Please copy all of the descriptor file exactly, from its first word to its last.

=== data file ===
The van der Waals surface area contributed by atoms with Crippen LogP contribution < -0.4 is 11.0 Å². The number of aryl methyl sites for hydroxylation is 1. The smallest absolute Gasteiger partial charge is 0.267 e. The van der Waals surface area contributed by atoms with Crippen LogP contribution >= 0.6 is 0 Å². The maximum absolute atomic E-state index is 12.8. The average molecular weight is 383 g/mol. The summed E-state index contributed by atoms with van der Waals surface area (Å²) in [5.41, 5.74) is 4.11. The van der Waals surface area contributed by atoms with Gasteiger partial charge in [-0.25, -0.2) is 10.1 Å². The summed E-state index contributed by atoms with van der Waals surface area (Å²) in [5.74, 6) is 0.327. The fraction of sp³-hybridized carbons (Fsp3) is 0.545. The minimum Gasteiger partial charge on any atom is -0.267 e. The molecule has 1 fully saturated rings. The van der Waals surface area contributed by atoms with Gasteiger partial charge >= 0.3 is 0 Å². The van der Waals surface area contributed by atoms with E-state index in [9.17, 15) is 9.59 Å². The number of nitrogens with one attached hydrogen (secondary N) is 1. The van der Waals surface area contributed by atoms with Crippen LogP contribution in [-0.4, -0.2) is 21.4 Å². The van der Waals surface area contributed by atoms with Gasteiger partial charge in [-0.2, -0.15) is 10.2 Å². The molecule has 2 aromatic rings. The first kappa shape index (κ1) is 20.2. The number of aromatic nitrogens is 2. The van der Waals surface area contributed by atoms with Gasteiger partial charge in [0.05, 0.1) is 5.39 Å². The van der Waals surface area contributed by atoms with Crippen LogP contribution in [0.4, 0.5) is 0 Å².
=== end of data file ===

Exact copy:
The van der Waals surface area contributed by atoms with Crippen LogP contribution < -0.4 is 11.0 Å². The number of aryl methyl sites for hydroxylation is 1. The smallest absolute Gasteiger partial charge is 0.267 e. The van der Waals surface area contributed by atoms with Crippen LogP contribution >= 0.6 is 0 Å². The maximum absolute atomic E-state index is 12.8. The average molecular weight is 383 g/mol. The summed E-state index contributed by atoms with van der Waals surface area (Å²) in [5.41, 5.74) is 4.11. The van der Waals surface area contributed by atoms with Gasteiger partial charge in [-0.25, -0.2) is 10.1 Å². The summed E-state index contributed by atoms with van der Waals surface area (Å²) in [5.74, 6) is 0.327. The fraction of sp³-hybridized carbons (Fsp3) is 0.545. The minimum Gasteiger partial charge on any atom is -0.267 e. The molecule has 1 fully saturated rings. The van der Waals surface area contributed by atoms with Gasteiger partial charge >= 0.3 is 0 Å². The van der Waals surface area contributed by atoms with E-state index in [9.17, 15) is 9.59 Å². The number of nitrogens with one attached hydrogen (secondary N) is 1. The van der Waals surface area contributed by atoms with Crippen LogP contribution in [-0.4, -0.2) is 21.4 Å². The van der Waals surface area contributed by atoms with Gasteiger partial charge in [-0.2, -0.15) is 10.2 Å². The molecule has 2 aromatic rings. The first kappa shape index (κ1) is 20.2. The number of aromatic nitrogens is 2. The van der Waals surface area contributed by atoms with Gasteiger partial charge in [0.05, 0.1) is 5.39 Å². The van der Waals surface area contributed by atoms with Crippen LogP contribution in [0.4, 0.5) is 0 Å².